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Big Mistake: No Change

3.24.2024

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You don’t have to be a part of many discussions on matters of faith where people have different views before you hear, ‘but God never changes.’ That phrase is used over and over in a variety of contexts but how often have we discussed what that means specifically? Not that I can remember. Because of this another big mistake is that we believe this extends to how He relates to others. When we make these mistakes, we will have a faulty understanding of doctrine and the Gospel of Grace.

First, let’s conclude on what most believe about God never changing. More than anything, God’s character doesn’t change. Oddly, you won’t find many verses in the Bible that confirm this or specifically outline how His character doesn’t change but we can use logic to confirm God’s character will never change. He is perfect and thus His character is perfect. If His character changed it would be due to imperfection and God can’t be imperfect. Therefore, we know His Holiness, Righteousness, and Justice can’t change, nor can His love, mercy, and love. God is perfect with perfect character and that can’t change.

Second, God’s Word never changes and that is truth we can find in Scripture:

The grass withers, the flower fades, but the word of our God will stand forever. Is 40:8

But, more so, according to John 1, Jesus is the Word of God and He never changes:

Jesus Christ is the same yesterday and today and forever. Heb 13:8

We also learn that God is forever and that He has always been- He is the only constant in eternity.

So, where do we think God doesn’t change but does? Most notably in how He relates to us. Look at this timeline and how God related to us:

Pre-sin: God was a friend of Adam and Eve. They were pure as He was, and their relationship was one of perfection.

Post-sin: God could no longer relate to man in a perfect way and became separated from man. Ultimately, while God relates to us while we are alive, once dead, without Christ we have a permanent separation from God.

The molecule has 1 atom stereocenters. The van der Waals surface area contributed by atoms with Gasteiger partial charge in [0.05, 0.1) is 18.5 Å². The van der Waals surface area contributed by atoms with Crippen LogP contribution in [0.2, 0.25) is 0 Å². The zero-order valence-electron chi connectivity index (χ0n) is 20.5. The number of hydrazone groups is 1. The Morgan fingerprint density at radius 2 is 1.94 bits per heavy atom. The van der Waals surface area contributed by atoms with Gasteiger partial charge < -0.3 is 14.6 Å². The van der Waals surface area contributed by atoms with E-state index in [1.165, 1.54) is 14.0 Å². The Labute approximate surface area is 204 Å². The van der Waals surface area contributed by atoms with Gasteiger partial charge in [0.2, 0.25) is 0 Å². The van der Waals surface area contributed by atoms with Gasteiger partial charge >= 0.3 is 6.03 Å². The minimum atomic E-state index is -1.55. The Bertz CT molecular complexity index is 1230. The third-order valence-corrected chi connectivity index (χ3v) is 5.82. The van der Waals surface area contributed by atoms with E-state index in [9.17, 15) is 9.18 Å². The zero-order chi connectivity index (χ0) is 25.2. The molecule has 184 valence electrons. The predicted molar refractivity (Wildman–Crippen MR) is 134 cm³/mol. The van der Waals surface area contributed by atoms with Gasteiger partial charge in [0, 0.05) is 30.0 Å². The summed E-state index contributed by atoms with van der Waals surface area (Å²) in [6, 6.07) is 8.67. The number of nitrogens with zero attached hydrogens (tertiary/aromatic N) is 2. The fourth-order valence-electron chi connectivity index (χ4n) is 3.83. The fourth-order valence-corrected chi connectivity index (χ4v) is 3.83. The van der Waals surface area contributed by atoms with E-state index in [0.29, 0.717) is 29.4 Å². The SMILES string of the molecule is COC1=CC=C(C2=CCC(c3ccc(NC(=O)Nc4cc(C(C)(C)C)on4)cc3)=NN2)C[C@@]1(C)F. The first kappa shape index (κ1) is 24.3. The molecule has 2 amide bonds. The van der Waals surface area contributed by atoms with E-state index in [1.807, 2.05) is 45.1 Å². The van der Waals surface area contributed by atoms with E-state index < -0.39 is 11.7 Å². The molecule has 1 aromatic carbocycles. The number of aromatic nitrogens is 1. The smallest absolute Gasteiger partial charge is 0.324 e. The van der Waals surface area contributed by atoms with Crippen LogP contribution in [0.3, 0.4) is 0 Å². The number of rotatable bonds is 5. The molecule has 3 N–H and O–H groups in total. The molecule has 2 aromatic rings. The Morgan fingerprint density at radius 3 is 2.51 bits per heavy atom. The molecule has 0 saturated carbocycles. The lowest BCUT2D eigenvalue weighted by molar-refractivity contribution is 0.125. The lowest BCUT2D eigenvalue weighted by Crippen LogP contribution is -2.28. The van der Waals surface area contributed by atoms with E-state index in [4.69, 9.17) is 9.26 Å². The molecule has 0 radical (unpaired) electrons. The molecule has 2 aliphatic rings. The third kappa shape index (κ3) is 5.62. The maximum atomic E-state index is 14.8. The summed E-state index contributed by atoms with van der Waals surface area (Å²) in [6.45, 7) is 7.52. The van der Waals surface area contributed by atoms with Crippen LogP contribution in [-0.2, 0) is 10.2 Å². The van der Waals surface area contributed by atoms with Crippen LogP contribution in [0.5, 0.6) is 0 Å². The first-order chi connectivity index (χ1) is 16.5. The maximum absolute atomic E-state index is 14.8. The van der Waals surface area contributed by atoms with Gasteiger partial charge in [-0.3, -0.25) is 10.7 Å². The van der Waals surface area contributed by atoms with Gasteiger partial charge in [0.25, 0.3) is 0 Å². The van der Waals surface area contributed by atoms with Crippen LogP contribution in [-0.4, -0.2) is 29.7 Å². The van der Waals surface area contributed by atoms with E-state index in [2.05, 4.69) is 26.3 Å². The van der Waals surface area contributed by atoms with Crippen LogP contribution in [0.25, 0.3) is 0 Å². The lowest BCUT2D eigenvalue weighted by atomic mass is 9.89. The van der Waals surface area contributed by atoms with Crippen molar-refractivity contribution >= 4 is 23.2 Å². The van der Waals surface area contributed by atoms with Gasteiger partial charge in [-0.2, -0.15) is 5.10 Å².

Adam-Moses: While the sin problem was universal for all time, God began to relate to man in imperfect ways (God could not be in our presence in all His glory {Moses on Mount Horeb for example} but He ‘walked’ with man (Gen 5:24, Gen 6:9 etc.). It is interesting that this term is used but appropriate since God had to have distance between Him and man so ‘walking’ conveys this separation.

Moses-Jesus (pre-cross): God related to man through the Nation of Israel and the Law. Here God changes in that He didn’t relate to man directly (except through His appointed ones like Kings, prophets, judges). Now God set up a system (the Law) to guide the relationship. It was driven by conditions and man was obligated to it. This relationship was a servant-master type relationship, far different than before.

Jesus (post-cross)-present: Through Jesus everything changed. Jesus provided the bridge for us to go back to the Garden and have a perfect relationship with God again- we can now be friends again (John 15:14-15). We can only do this through forgiveness and receiving the Righteousness of Christ. For the first time since sin, man could now be freed from the wrath of God and no longer had to worry about death. Now, to those who believe, death is the final passageway to the fullness of our perfect relationship with God (our imperfect body keeps us from the perfect fullness).

So God may not change His character, Word, and constant presence, but He can change how He relates to us and the most important thing for us to understand, is that His new relationship with us through Christ is perfect- should we ‘eat the fruit’ again, we would have no new death of Jesus so we must either be secure in the Righteousness of Christ and now have no tree of forbidden fruit, or we will have but a brief existence in the Garden as one sin would cast us back out forever. Why? Because God’s character can’t change. If we could sin to the point we lose our Salvation it would have to be a single sin or God has changed. Or we can simply trust that it is no longer about our righteousness but His and therefore no tree with forbidden fruit remains- we are secure in Him because of the tree of death- the cross.

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